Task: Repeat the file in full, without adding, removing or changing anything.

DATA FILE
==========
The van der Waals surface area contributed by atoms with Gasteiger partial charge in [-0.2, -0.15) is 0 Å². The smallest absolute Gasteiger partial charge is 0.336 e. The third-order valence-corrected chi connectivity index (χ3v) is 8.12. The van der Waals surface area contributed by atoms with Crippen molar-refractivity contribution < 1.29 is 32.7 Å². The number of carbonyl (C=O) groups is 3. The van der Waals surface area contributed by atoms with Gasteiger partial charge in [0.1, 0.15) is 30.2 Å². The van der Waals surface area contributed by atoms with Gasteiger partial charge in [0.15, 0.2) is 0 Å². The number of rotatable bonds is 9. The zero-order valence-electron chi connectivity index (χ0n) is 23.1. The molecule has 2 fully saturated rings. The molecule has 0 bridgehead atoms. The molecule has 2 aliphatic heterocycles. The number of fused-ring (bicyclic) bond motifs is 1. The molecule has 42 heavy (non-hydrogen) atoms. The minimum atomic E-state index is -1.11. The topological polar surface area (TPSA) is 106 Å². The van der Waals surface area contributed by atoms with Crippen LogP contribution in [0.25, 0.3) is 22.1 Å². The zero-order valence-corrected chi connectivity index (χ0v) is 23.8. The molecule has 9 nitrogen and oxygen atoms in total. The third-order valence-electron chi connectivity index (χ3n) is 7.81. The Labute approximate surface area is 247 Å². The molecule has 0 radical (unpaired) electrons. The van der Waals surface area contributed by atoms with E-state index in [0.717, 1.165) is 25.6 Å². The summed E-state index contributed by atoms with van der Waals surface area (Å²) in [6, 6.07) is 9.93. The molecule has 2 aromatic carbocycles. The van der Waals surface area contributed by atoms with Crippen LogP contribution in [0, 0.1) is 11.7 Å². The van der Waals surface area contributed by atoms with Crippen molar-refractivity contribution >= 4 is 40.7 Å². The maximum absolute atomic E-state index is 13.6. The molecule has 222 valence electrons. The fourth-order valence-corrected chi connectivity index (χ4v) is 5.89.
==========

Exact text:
The van der Waals surface area contributed by atoms with Gasteiger partial charge in [-0.2, -0.15) is 0 Å². The smallest absolute Gasteiger partial charge is 0.336 e. The third-order valence-corrected chi connectivity index (χ3v) is 8.12. The van der Waals surface area contributed by atoms with Crippen molar-refractivity contribution < 1.29 is 32.7 Å². The number of carbonyl (C=O) groups is 3. The van der Waals surface area contributed by atoms with Gasteiger partial charge in [0.1, 0.15) is 30.2 Å². The van der Waals surface area contributed by atoms with Gasteiger partial charge in [0.15, 0.2) is 0 Å². The number of rotatable bonds is 9. The zero-order valence-electron chi connectivity index (χ0n) is 23.1. The molecule has 2 fully saturated rings. The molecule has 0 bridgehead atoms. The molecule has 2 aliphatic heterocycles. The number of fused-ring (bicyclic) bond motifs is 1. The molecule has 42 heavy (non-hydrogen) atoms. The minimum atomic E-state index is -1.11. The topological polar surface area (TPSA) is 106 Å². The van der Waals surface area contributed by atoms with Crippen LogP contribution in [0.25, 0.3) is 22.1 Å². The zero-order valence-corrected chi connectivity index (χ0v) is 23.8. The molecule has 9 nitrogen and oxygen atoms in total. The third-order valence-electron chi connectivity index (χ3n) is 7.81. The Labute approximate surface area is 247 Å². The molecule has 0 radical (unpaired) electrons. The van der Waals surface area contributed by atoms with E-state index in [0.717, 1.165) is 25.6 Å². The summed E-state index contributed by atoms with van der Waals surface area (Å²) in [6, 6.07) is 9.93. The molecule has 2 aromatic carbocycles. The van der Waals surface area contributed by atoms with Crippen LogP contribution in [0, 0.1) is 11.7 Å². The van der Waals surface area contributed by atoms with Crippen molar-refractivity contribution >= 4 is 40.7 Å². The maximum absolute atomic E-state index is 13.6. The molecule has 222 valence electrons. The fourth-order valence-corrected chi connectivity index (χ4v) is 5.89.